Linda - The 'Kraft' side of the insulation is the vapor barrier. It's normally placed such that it's FACING the warm side of the house. In other words, if you're in the house and looking 'down', you should see the Kraft; not the insulation. If anyone else has an explanation as to why the Kraft side would be placed to the 'cold' side, I'm listening.
Jane - I wouldn't install a vapor barrier on the underside of the home because, as Linda states, you will trap moisture. Even with the Kraft paper facing up, moisture will 'migrate' around the paper, thus, allowing the floor to somewhat breathe. It's quite possible that by removing the 'old insulation', you removed enough of the Kraft-sided insulation and, now, moisture is 'settling in' your flooring.
A contractor may recommend one of a number of options for which you are to ask him to explain: 1) Lay down some 6 mil poly plastic (and put 'bricks' around the perimeter) all underneath the trailer. 2) Lay down the poly as in #1 AND 'seal up' the area around the trailer. 3) Remove/move ANYTHING that is obstructing the movement of air under the trailer so it can be 'aired out' and 'kept dry'. What you also might try and do is run a dehumidifier when you have the doors and windows shut (and the A/C on.) At the same time, talk to some pros about redoing the insulation job with Kraft-sided insulation. See what they say about putting the Kraft up facing the floor (or down facing the ground.) You can still do the job yourself but do talk to 2 or 3 so you can get a bit 'educated' on this situation.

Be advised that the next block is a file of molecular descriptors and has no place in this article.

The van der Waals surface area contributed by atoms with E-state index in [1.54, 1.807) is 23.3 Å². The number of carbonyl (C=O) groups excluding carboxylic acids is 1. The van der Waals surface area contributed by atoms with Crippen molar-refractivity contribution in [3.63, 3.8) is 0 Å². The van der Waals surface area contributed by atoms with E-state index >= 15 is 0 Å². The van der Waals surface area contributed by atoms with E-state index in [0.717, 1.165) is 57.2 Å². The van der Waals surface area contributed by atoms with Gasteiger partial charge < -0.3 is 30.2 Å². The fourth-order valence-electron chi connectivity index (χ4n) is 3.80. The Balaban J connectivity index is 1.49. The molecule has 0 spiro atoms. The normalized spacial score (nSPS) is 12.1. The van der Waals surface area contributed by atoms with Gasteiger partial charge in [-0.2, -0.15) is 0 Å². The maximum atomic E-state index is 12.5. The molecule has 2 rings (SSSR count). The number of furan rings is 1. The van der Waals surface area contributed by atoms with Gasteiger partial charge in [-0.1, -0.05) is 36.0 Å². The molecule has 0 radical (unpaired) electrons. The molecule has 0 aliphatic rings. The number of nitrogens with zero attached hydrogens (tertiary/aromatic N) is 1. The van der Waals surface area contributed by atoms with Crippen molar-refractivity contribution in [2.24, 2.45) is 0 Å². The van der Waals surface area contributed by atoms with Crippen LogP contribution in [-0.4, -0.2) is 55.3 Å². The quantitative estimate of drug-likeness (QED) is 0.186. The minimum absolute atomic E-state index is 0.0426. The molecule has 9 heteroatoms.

As an aside, we have a 30' x 15' addition with a poured crawlspace that's 3' high. It's unheated/uncooled - It's basically outside (but completely enclosed with cement block, and vented.) Anyways, above this 'space' is 1/2 of the kitchen and a family room. With this 'setup', we DON'T have wood floors in the family room or in the kitchen. The FR is carpeted and the kitchen is vinyl sheeting. 2 years ago, I re-insulated for the same reason you described and installed the Kraft-side up. (It faces the 'heated space'.) The insulation is 'laying' on a woven mesh of nylon string that I ran all around and along the joists under there. I simply nailed in small nails and ran the string from nail-to-nail so that the insulation now 'lays' on the mesh of string I installed. It's nice and warm in the winter and I have no problems with moisture or rot. I do go 'in there' once per year.
Others may have more to say. If you have more ?'s, e-mail me directly or post up. My best to ya and hope this helps.
PS: If you're able to 'reduce' the humidity, and the floor doesn't return to its normal state, you may have to replace the flooring. If you have a laminated flooring, the damage may already be done and you'll HAVE to replace the floor. Sorry, you didn't say what you had for flooring so I can't say if it will 'return to normal' at some point.
PPS: There is a 'Technical Note' to Fred's Radiant Floor Barrier System. It's important to read it because it speaks, directly, about trapping vapor! TECHNICAL NOTE: When an interior barrier is used, all seams should be taped to avoid possible moisture migration. When an exterior barrier is used, it should be perforated unless a vapor retarder is used on the interior side, otherwise it may trap moisture. Application techniques will vary depending on the climate in which radiant barriers are used.